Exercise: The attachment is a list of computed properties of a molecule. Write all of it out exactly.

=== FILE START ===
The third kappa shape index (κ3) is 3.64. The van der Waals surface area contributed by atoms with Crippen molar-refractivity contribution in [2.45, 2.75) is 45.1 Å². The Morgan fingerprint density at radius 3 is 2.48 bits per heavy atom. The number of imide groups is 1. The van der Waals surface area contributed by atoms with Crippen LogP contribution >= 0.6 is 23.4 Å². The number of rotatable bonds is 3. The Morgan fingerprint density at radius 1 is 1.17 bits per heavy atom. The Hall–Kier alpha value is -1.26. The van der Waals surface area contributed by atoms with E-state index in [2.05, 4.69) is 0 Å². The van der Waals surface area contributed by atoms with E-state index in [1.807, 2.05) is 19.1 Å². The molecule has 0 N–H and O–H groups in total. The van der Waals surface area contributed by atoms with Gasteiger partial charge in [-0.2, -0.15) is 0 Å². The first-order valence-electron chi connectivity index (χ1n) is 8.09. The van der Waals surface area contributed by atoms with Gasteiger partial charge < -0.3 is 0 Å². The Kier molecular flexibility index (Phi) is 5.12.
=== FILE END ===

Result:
The third kappa shape index (κ3) is 3.64. The van der Waals surface area contributed by atoms with Crippen molar-refractivity contribution in [2.45, 2.75) is 45.1 Å². The Morgan fingerprint density at radius 3 is 2.48 bits per heavy atom. The number of imide groups is 1. The van der Waals surface area contributed by atoms with Crippen LogP contribution >= 0.6 is 23.4 Å². The number of rotatable bonds is 3. The Morgan fingerprint density at radius 1 is 1.17 bits per heavy atom. The Hall–Kier alpha value is -1.26. The van der Waals surface area contributed by atoms with E-state index in [2.05, 4.69) is 0 Å². The van der Waals surface area contributed by atoms with E-state index in [1.807, 2.05) is 19.1 Å². The molecule has 0 N–H and O–H groups in total. The van der Waals surface area contributed by atoms with Gasteiger partial charge in [-0.2, -0.15) is 0 Å². The first-order valence-electron chi connectivity index (χ1n) is 8.09. The van der Waals surface area contributed by atoms with Gasteiger partial charge < -0.3 is 0 Å². The Kier molecular flexibility index (Phi) is 5.12.